“It does not do to leave a live dragon out of your calculations, if you live near one.” – J.R.R. Tolkien

Should you take dragons into account when you’re working on your financial plan? Well… only if you live near one.

While this may sound like a fantastic children’s story that holds little relevance in our professional lives, it’s profoundly relevant in the context of planning when we run the risk of excluding eventualities that we think ‘will never happen’. Relationships don’t always last forever, businesses change, and what we believe is certain today, may not be tomorrow.

Just as anything is possible in the world of fire-breathing dragons and the quests of heroic knights to slay them, thus saving the kingdom; you need to face and overcome whatever battles you may encounter to ensure your ‘happy ever after’ in reality too.

Everyone faces risks that involve both uncertainty and the possibility of financial loss. These events are a severe threat to financial security and must be managed as such. 

This is where we at WellsFaber come in – to talk through the value of: 

1 – identifying risk that is unique to you;

2 – including people, not just numbers, in your planning.

A risk management plan helps manage your exposure to uncertainty and financial loss by identifying significant risks and determining suitable protection. The consequences of lack of imagination will render us incapable of foreseeing these potential unknowns.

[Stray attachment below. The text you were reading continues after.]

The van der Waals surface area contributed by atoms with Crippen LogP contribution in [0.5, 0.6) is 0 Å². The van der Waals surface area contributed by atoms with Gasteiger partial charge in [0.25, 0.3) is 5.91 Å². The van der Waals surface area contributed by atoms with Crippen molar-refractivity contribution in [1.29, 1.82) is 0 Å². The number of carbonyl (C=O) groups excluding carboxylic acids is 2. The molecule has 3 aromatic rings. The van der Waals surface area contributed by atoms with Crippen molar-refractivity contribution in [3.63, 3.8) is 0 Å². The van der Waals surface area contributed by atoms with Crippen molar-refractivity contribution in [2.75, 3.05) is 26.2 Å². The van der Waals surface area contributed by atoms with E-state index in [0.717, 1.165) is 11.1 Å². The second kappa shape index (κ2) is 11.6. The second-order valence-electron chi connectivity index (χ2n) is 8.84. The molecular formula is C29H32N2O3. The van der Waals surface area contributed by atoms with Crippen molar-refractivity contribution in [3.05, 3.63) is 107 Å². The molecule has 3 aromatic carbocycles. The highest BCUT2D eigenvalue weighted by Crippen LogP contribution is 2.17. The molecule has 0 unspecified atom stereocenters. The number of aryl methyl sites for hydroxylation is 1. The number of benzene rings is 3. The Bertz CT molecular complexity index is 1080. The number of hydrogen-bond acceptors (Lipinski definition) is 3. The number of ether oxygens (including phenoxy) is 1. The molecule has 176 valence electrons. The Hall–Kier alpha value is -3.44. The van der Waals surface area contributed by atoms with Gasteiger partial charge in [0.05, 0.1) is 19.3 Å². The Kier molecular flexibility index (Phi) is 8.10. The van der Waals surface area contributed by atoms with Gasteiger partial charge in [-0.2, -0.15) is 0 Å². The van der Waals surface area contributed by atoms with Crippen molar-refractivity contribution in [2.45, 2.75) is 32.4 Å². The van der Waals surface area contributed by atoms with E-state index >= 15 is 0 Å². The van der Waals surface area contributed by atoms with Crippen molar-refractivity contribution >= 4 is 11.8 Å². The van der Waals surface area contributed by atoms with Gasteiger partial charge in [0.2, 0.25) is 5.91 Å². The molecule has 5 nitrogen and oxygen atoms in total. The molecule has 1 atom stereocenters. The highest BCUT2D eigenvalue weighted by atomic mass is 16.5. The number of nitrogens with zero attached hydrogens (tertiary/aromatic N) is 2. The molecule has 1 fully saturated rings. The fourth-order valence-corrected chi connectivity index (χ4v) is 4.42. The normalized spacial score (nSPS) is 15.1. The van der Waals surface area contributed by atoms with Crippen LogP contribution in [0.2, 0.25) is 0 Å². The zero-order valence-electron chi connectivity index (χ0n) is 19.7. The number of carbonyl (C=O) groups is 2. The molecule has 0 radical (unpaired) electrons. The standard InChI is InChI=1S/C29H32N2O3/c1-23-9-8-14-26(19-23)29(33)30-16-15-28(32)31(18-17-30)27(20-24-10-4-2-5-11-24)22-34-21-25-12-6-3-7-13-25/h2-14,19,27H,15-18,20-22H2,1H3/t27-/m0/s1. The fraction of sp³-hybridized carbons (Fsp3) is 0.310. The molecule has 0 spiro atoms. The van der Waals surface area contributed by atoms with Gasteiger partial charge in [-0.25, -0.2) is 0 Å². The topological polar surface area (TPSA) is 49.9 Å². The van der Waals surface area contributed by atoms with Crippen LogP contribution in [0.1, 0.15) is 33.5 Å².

So don your suit of armour, take up your sword and let’s work together to put out the flames.  

Dragons and their fires come in many shapes and forms, which vary from person to person and throughout the different stages of life. There are typical ages at which various fires are predominant, and we work with this to find what is right for you. We help you meet your personal and business financial planning needs, from insurance to investments to estate planning.

And we help you to stick to them too.

The self-discipline to stick to your goals can be challenging. In the words of the 19th-century English economist Nassau William Senior, “To abstain from the enjoyment which is in our power, or to seek distant rather than immediate results, are among the most painful exertions of the human will.” 

Philosopher, Derek Parfit, also said, “We might neglect our future selves because of some failure of belief or imagination.” 

An interesting TED talk by Daniel Goldstein, a behavioral economist and psychologist, brings these two concepts together in: The Battle Between Your Present and Future Self. Goldstein explores the tools he’s created to imagine ourselves over time – so we can make the best decisions for our future. 

Together with us at WellsFaber, let’s plan your ‘happy ever after’.

We advise. You thrive.